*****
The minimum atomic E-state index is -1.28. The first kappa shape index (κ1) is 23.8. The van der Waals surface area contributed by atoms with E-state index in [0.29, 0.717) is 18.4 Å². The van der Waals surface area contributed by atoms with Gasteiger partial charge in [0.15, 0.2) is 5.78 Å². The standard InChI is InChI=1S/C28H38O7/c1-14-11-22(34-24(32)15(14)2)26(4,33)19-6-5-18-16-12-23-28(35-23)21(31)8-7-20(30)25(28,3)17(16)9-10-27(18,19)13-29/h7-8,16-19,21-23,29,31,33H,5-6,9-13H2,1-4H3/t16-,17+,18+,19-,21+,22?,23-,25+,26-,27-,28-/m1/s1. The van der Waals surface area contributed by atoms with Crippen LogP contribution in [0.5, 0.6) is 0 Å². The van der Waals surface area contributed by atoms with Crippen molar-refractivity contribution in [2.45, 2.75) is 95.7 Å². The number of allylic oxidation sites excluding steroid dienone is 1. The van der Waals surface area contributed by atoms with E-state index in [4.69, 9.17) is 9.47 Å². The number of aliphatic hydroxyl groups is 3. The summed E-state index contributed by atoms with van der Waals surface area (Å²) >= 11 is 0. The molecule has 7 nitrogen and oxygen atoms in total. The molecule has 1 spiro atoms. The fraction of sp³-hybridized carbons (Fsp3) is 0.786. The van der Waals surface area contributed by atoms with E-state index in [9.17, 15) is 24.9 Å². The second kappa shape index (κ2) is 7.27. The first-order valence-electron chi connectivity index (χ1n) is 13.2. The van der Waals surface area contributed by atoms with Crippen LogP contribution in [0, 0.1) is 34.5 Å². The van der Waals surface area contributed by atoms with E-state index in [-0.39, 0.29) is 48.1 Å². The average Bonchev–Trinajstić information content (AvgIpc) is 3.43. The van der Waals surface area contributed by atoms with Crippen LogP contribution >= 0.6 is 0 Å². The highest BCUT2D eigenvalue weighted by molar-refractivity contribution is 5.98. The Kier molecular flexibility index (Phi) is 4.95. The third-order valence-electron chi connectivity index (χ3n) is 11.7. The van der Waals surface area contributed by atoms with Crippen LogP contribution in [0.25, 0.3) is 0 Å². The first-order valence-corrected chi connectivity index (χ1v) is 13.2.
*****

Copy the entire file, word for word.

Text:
The minimum atomic E-state index is -1.28. The first kappa shape index (κ1) is 23.8. The van der Waals surface area contributed by atoms with E-state index in [0.29, 0.717) is 18.4 Å². The van der Waals surface area contributed by atoms with Gasteiger partial charge in [0.15, 0.2) is 5.78 Å². The standard InChI is InChI=1S/C28H38O7/c1-14-11-22(34-24(32)15(14)2)26(4,33)19-6-5-18-16-12-23-28(35-23)21(31)8-7-20(30)25(28,3)17(16)9-10-27(18,19)13-29/h7-8,16-19,21-23,29,31,33H,5-6,9-13H2,1-4H3/t16-,17+,18+,19-,21+,22?,23-,25+,26-,27-,28-/m1/s1. The van der Waals surface area contributed by atoms with Crippen LogP contribution in [0.5, 0.6) is 0 Å². The van der Waals surface area contributed by atoms with Crippen molar-refractivity contribution in [2.45, 2.75) is 95.7 Å². The number of allylic oxidation sites excluding steroid dienone is 1. The van der Waals surface area contributed by atoms with E-state index in [4.69, 9.17) is 9.47 Å². The number of aliphatic hydroxyl groups is 3. The summed E-state index contributed by atoms with van der Waals surface area (Å²) >= 11 is 0. The molecule has 7 nitrogen and oxygen atoms in total. The molecule has 1 spiro atoms. The fraction of sp³-hybridized carbons (Fsp3) is 0.786. The van der Waals surface area contributed by atoms with E-state index in [9.17, 15) is 24.9 Å². The second kappa shape index (κ2) is 7.27. The first-order valence-electron chi connectivity index (χ1n) is 13.2. The van der Waals surface area contributed by atoms with Crippen LogP contribution in [0, 0.1) is 34.5 Å². The van der Waals surface area contributed by atoms with E-state index in [-0.39, 0.29) is 48.1 Å². The average Bonchev–Trinajstić information content (AvgIpc) is 3.43. The van der Waals surface area contributed by atoms with Crippen LogP contribution >= 0.6 is 0 Å². The highest BCUT2D eigenvalue weighted by molar-refractivity contribution is 5.98. The Kier molecular flexibility index (Phi) is 4.95. The third-order valence-electron chi connectivity index (χ3n) is 11.7. The van der Waals surface area contributed by atoms with Crippen LogP contribution in [0.25, 0.3) is 0 Å². The first-order valence-corrected chi connectivity index (χ1v) is 13.2.